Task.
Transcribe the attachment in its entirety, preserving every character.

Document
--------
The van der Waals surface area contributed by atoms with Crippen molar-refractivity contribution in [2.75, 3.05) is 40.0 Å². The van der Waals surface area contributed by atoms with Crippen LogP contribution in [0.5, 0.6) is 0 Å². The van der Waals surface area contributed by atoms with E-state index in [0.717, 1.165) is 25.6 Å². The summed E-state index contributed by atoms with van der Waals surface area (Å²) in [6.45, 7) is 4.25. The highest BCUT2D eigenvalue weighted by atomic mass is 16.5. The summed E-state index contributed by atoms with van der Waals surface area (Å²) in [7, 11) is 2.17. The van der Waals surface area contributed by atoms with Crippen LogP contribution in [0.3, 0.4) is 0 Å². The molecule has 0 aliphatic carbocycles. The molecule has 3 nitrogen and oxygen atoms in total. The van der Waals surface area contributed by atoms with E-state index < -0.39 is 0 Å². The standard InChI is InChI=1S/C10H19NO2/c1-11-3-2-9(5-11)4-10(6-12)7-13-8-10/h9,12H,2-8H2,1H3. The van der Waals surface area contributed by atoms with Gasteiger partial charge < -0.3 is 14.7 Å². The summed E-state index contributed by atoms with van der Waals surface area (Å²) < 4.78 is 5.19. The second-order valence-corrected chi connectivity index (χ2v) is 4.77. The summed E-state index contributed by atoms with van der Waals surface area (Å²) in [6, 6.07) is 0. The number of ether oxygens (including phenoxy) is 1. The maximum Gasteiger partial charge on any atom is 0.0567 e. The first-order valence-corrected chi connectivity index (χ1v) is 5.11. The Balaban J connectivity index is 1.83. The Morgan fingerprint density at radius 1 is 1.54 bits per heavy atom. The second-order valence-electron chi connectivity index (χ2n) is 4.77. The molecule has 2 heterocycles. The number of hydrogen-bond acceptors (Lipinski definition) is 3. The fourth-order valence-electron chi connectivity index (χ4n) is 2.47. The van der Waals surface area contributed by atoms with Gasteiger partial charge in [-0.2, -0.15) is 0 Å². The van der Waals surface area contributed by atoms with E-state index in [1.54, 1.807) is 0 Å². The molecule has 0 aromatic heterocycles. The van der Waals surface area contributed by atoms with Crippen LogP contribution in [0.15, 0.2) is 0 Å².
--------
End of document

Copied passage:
The van der Waals surface area contributed by atoms with Crippen molar-refractivity contribution in [2.75, 3.05) is 40.0 Å². The van der Waals surface area contributed by atoms with Crippen LogP contribution in [0.5, 0.6) is 0 Å². The van der Waals surface area contributed by atoms with E-state index in [0.717, 1.165) is 25.6 Å². The summed E-state index contributed by atoms with van der Waals surface area (Å²) in [6.45, 7) is 4.25. The highest BCUT2D eigenvalue weighted by atomic mass is 16.5. The summed E-state index contributed by atoms with van der Waals surface area (Å²) in [7, 11) is 2.17. The van der Waals surface area contributed by atoms with Crippen LogP contribution in [0.3, 0.4) is 0 Å². The molecule has 0 aliphatic carbocycles. The molecule has 3 nitrogen and oxygen atoms in total. The van der Waals surface area contributed by atoms with E-state index < -0.39 is 0 Å². The standard InChI is InChI=1S/C10H19NO2/c1-11-3-2-9(5-11)4-10(6-12)7-13-8-10/h9,12H,2-8H2,1H3. The van der Waals surface area contributed by atoms with Gasteiger partial charge < -0.3 is 14.7 Å². The summed E-state index contributed by atoms with van der Waals surface area (Å²) < 4.78 is 5.19. The second-order valence-corrected chi connectivity index (χ2v) is 4.77. The summed E-state index contributed by atoms with van der Waals surface area (Å²) in [6, 6.07) is 0. The number of ether oxygens (including phenoxy) is 1. The maximum Gasteiger partial charge on any atom is 0.0567 e. The first-order valence-corrected chi connectivity index (χ1v) is 5.11. The Balaban J connectivity index is 1.83. The Morgan fingerprint density at radius 1 is 1.54 bits per heavy atom. The second-order valence-electron chi connectivity index (χ2n) is 4.77. The molecule has 2 heterocycles. The number of hydrogen-bond acceptors (Lipinski definition) is 3. The fourth-order valence-electron chi connectivity index (χ4n) is 2.47. The van der Waals surface area contributed by atoms with Gasteiger partial charge in [-0.2, -0.15) is 0 Å². The van der Waals surface area contributed by atoms with E-state index in [1.54, 1.807) is 0 Å². The molecule has 0 aromatic heterocycles. The van der Waals surface area contributed by atoms with Crippen LogP contribution in [0.15, 0.2) is 0 Å².